SWEETWATER, FLA. (WSVN) - A demonstrator is in custody after he climbed a crane near Florida International University and displayed a banner and American flag ahead of Trump’s arrival.
At 10:30 a.m. the demonstrator was seen coming down from the crane, escorted by police officials.
It began just after 8 a.m., on Monday, when a man was seen on top of a crane at a construction site at Southwest 109th Avenue and Tamiami Trail.
The banner showed the words “Mr. President” but was flipped over so the rest of the words were not displayed.
The demonstrator was seen wearing a helmet, climbing gear and straps.
Miami-Dade and Sweetwater Police were on scene and blocked off 109th Avenue.
“This gentleman forced his way into the construction site and made his way up to the top of the crane to make some kind of a political statement or demand,” said Sweetwater Police Chief Placido Diaz.
The political stunt comes hours before President Trump is expected to speak on the Venezuelan tensions at FIU’s Modesto A. Maidique Campus.
At some point while the man was on top of the crane. he had called the local radio station La Poderosa.
“I know he was in contact with some Spanish media sources and made certain demands to be met,” said Diaz.
The radio station confirmed the man called while they were on air and said his message to President Trump was to pardon Cuban exile Eduardo Arocena, who is accused of being the leader of “Omega 7,” an anti-Castro terrorist group.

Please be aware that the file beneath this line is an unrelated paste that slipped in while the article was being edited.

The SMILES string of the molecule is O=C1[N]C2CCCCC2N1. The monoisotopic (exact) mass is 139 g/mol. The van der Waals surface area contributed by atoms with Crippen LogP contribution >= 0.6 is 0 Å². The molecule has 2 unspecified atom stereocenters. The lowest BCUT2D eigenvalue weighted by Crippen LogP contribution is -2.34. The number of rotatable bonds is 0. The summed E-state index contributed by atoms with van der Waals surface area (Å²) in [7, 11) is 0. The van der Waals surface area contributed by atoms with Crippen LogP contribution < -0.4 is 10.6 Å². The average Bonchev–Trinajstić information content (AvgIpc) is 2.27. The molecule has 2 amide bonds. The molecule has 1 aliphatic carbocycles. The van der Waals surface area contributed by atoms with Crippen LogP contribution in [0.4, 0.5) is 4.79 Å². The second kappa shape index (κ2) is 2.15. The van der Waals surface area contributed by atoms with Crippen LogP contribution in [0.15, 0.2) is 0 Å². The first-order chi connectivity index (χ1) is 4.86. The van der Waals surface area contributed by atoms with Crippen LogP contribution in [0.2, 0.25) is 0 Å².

Arocena is serving a life sentence after he was convicted in the early ’80s on multiple charges of murder and bombings.
According to construction workers on site, they had showed up to work and were told by police to leave.
“I was setting up my station, and they were telling everybody on the deck to get out and then, next thing you know, they came to the bottom telling everybody to get out the site,” said construction worker Fernando Guevara. “We left all our tools and everything. We have no idea what the guy wants.”
Guevara said it’s fairly safe to climb the crane if the demonstrator took the stairs, got as close as he could and then took a ladder up to the top.
The construction workers were sent home for the day, and students headed to school had to take a detour.
A special response team was called to the scene and a negotiator was able to convince the man to come down from the tower.
“We have a series of unintended consequences that individual like this caused, and that’s what we’re trying to avert. That’s what we try to minimize: the impact of time in an instance like this,” said Diaz.
The man is expected to face felony charges, among several others.
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